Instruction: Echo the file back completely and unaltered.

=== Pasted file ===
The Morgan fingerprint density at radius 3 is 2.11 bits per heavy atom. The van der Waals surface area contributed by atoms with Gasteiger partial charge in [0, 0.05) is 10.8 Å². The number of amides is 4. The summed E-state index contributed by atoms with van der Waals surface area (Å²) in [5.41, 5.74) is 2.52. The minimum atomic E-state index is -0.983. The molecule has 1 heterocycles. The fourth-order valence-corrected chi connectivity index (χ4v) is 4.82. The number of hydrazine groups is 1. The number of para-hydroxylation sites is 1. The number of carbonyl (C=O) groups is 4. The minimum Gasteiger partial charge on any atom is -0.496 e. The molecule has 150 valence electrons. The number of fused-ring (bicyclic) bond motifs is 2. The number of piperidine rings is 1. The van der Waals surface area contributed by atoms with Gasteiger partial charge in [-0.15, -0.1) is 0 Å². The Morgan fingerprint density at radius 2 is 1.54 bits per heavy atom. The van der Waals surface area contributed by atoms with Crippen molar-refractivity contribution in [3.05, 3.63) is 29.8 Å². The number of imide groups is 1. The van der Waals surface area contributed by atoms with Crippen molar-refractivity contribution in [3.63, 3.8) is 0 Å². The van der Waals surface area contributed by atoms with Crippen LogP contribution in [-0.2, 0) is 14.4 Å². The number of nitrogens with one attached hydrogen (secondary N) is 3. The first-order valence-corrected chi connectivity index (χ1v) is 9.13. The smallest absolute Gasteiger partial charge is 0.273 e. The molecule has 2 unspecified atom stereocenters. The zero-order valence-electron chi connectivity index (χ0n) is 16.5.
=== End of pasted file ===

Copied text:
The Morgan fingerprint density at radius 3 is 2.11 bits per heavy atom. The van der Waals surface area contributed by atoms with Gasteiger partial charge in [0, 0.05) is 10.8 Å². The number of amides is 4. The summed E-state index contributed by atoms with van der Waals surface area (Å²) in [5.41, 5.74) is 2.52. The minimum atomic E-state index is -0.983. The molecule has 1 heterocycles. The fourth-order valence-corrected chi connectivity index (χ4v) is 4.82. The number of hydrazine groups is 1. The number of para-hydroxylation sites is 1. The number of carbonyl (C=O) groups is 4. The minimum Gasteiger partial charge on any atom is -0.496 e. The molecule has 150 valence electrons. The number of fused-ring (bicyclic) bond motifs is 2. The number of piperidine rings is 1. The van der Waals surface area contributed by atoms with Gasteiger partial charge in [-0.15, -0.1) is 0 Å². The Morgan fingerprint density at radius 2 is 1.54 bits per heavy atom. The van der Waals surface area contributed by atoms with Crippen molar-refractivity contribution in [3.05, 3.63) is 29.8 Å². The number of imide groups is 1. The van der Waals surface area contributed by atoms with Crippen molar-refractivity contribution in [3.63, 3.8) is 0 Å². The van der Waals surface area contributed by atoms with Crippen LogP contribution in [-0.2, 0) is 14.4 Å². The number of nitrogens with one attached hydrogen (secondary N) is 3. The first-order valence-corrected chi connectivity index (χ1v) is 9.13. The smallest absolute Gasteiger partial charge is 0.273 e. The molecule has 2 unspecified atom stereocenters. The zero-order valence-electron chi connectivity index (χ0n) is 16.5.